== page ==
“They stripped him and put a scarlet robe on him, and then twisted together a crown of thorns and set it on his head. They put a staff in his right hand and knelt in front of him and mocked him.” (Matthew 27:29)
We are told that creation itself moans because of the curse put upon us. Everything bears the mark of humankind’s sin. I don’t know how to understand it—but I believe plants, animals, and all of creation respond in some way to the God who made them.
If a thorn bush could think, I wonder how it might have mourned to know that its branches were used to hurt the very One who had made it. If a bush could have shed tears rather than causing blood to be shed, and a bush could choose, I wonder whether the bush would have chosen tears.
I hear someone saying, “Lambs are cute and woolly, and all that. But aren’t sheep ‘dumb’ and helpless creatures? I’m not sure I want to be like a sheep.”
In answer, I’ll offer a few snippets of Bible verses:
“I am the Good Shepherd.”
“My sheep hear my voice.”
“Like sheep without a shepherd”
“Beware of wolves in sheep’s clothing.”
“The Lord is my shepherd.”
“He leads me beside still waters.”
“He makes me lie down in green pastures.”
“His rod and staff comfort me.”
“We are his people, the sheep of his pasture.”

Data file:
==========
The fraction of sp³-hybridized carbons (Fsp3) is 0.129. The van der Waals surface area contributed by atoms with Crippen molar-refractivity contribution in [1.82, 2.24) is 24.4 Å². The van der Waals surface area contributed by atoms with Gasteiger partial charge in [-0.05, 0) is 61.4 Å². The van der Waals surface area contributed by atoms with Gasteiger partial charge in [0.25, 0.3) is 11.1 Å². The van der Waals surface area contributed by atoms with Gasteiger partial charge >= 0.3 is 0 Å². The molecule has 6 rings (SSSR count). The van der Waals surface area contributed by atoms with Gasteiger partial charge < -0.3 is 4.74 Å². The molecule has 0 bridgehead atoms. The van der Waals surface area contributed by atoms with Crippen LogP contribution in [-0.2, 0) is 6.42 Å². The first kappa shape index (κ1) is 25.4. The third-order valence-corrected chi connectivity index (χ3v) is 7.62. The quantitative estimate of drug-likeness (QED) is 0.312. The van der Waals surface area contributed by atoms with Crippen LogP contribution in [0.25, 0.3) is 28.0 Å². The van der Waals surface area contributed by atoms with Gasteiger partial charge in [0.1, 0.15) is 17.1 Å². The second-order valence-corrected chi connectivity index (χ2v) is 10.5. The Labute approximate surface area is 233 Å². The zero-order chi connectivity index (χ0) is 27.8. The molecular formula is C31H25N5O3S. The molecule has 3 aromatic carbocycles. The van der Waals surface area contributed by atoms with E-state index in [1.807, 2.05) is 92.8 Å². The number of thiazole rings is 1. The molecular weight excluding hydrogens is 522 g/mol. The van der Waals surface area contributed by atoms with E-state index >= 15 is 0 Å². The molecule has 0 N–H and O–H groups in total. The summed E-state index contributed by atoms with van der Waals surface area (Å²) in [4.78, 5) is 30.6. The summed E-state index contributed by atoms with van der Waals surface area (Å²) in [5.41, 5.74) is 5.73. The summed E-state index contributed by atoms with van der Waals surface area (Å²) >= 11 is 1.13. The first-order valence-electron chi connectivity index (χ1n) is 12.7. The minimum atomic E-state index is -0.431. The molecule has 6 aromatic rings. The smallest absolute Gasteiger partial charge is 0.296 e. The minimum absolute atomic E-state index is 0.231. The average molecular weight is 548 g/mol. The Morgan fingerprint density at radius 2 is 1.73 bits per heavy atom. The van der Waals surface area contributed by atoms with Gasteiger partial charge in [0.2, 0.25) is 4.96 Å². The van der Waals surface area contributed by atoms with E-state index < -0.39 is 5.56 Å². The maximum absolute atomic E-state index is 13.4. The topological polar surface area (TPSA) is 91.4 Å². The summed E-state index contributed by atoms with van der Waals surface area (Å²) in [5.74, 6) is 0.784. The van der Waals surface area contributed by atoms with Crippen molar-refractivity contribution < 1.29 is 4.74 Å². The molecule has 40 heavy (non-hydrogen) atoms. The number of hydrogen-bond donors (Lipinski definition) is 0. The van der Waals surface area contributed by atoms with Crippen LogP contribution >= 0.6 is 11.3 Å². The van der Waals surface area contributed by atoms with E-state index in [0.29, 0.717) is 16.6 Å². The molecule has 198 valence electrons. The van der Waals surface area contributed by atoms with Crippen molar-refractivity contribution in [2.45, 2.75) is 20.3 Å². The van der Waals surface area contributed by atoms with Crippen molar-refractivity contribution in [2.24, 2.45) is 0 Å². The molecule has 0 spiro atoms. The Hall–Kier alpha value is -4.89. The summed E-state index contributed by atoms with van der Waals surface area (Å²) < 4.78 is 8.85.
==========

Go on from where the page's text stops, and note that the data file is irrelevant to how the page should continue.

“We all, like sheep, have gone astray.”
“I lay down my life for the sheep.”
“Oh. Well. When He puts it that way … I’ll follow Him like a sheep if that’s what it takes to hear His voice, know His goodness, enjoy those green pastures and still waters, live the life He made possible by laying down His own. … But, what does that mean in real life? for me? How does this sheep thing work?”
I’m glad you asked. God the Father gave us this picture of His sheep in His pastures. He even sent His Son to be the Lamb that takes away the sins of the world. But He knew it would be hard for us to fathom such love and all the nuances of such a lamb-like life of trust. So He provided human under-shepherds. And He provided some earthy, mucking-in-the-barn and traipsing-in-the-pastures, shepherds of flocks. These people know sheep. They can tell us a lot about those creatures that God says we are like.
“I’ll bet those shepherds could tell some stories! From what the Bible says, sheep can get into a lot of trouble.”
In fact, I have two friends who are shepherds of sheep. Their names are Marilyn and Millie, two women who have raised thousands of lambs and tended flocks on their farms in Colorado. They have given names to many of their lambs and gotten to know their individual sheep quirks and personalities. They’ve nursed sick sheep, bottle-fed orphan lambs, called flocks in from the pasture, protected them from marauding dogs and hungry coyotes. They’ve laughed at sheep antics and cried over their losses and vulnerabilities.
“I’d like to meet those shepherdesses and visit the sheep farm, but I don’t suppose I ever will.”
But you can! Vicariously. Just read Marilyn and Millie’s book of sheep stories. They’ll even help you better understand how to follow the Good Shepherd “like a sheep of His pasture.”